'Lance-Bombardier Armstrong at once rushed to the scene of the shelling and helped the wounded from the dugout to the shelter of a house. Another shell then hit the house. Armstrong had telephoned for an ambulance car and he now carried the wounded, by this time five men, out of the area that was being shelled. He went back to the house to look for any others who might have been buried in the rubble and began to clear it away. The shelling continued, and in the end Armstrong had to be ordered away from the position. His persistence in caring for the wounded regardless of his own safety earned him an MM.' (Source: Murphy, W.E. 2nd NZ Divisional Artillery. p. 563.) AWMM
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Death

About death

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  • Death
  • Date of death
  • Age at death
  • Place of death
  • Cause of death
  • Death notes
  • Cemetery
  • Cemetery name
  • Grave reference
  • Obituary
  • Memorial name
  • Memorial reference

Memorials

Memorial

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  • Memorial name

Roll of Honour

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Sources

Sources

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  • External links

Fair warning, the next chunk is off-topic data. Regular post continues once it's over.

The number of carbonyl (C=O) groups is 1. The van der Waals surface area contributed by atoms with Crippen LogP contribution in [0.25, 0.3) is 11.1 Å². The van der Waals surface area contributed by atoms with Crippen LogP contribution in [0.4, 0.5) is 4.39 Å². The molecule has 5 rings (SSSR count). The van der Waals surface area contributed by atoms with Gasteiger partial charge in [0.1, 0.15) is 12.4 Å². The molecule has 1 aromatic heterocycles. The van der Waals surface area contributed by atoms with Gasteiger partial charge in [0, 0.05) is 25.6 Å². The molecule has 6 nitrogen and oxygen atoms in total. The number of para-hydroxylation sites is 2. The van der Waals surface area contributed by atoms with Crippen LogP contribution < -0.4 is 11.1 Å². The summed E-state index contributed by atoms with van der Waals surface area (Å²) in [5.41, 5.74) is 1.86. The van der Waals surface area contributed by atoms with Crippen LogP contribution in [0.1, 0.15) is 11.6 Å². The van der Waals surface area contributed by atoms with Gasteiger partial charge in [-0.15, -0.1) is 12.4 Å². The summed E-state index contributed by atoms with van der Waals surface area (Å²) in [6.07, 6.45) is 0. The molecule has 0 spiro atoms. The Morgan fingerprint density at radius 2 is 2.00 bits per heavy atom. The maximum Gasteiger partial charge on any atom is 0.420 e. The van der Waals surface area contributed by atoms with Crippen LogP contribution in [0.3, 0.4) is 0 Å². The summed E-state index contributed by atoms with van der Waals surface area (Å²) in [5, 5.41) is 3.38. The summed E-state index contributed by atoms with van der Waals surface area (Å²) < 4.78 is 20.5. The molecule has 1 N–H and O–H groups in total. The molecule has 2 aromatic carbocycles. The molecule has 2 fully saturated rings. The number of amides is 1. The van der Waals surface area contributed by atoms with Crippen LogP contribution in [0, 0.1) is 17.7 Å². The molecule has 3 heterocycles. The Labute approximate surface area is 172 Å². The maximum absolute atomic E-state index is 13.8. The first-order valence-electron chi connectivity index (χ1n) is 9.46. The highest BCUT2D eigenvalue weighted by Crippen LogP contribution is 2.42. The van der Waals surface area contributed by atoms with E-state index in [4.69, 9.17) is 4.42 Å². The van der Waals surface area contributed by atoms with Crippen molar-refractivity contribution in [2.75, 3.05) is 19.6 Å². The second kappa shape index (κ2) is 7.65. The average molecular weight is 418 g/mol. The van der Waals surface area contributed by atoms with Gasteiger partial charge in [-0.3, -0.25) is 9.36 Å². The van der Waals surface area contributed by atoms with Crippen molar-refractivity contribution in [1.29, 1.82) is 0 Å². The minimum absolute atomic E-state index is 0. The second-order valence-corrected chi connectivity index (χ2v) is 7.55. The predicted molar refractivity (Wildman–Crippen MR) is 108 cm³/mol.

• 'The KING has been graciously pleased to approve the following awards in recognition of gallant and distinguished services in Italy.' (London Gazette, 20 July 1944, p.3378.). Military Medal.
      http://www.london-gazette.co.uk/issues/36615/supplements/3378
      Further Reference
    • 'On 22 February 1944, opposite CASSINO, Italy, the area was shelled heavily by enemy 150 mm and 170 mm guns. A shell burst in one dug-out killing one gunner and wounding two others. Amidst the shelling, Lance Bombardier Armstrong assisted the two wounded to the shelter of a house. A shell then hit the house, wounding other personnel sheltering there. Having rung for an ambulance, Lance Bombardier proceeded to carry the wounded, now five in number, to cover out of the shelled area. When all the wounded had been moved be went back to the house to look for personnel not accounted for and to clear away the rubble. The area was still being heavily shelled and he had to be ordered away from the position. By his cool and courageous action, Lance Bombardier Armstrong undoubtedly saved the lives of five men. Under fire he displayed courage of a very high order and his cheerfulness and coolness in trying circumstances was an inspiration to everyone in the area.'. (Source: The National Archives. Recommendation for Award for Armstrong, John Craddock. (Ref. WO 373/6/661). Military Medal.
      http://discovery.nationalarchives.gov.uk/SearchUI/Details?uri=D7350597
      Further Reference
  • Documents
    • Sutherland, J. (1989). Gallantry awards to New Zealanders in World War Two. Christchurch, N.Z.: Regal Medals. AWMM
    • Second New Zealand Expeditionary Force. (1941). Nominal Roll Second New Zealand Expeditionary Force No. 4 (Embarkations from 1st April, 1941 to 30 June, 1941). Wellington, N.Z.: Govt. Printer. AWMM
      WW2 4: WW2 14 AWMM
    • Murphy, W. (1966). 2nd New Zealand Divisional Artillery. Wellington, N.Z.: Department of Internal Affairs, War History Branch. AWMM
      p.563. AWMM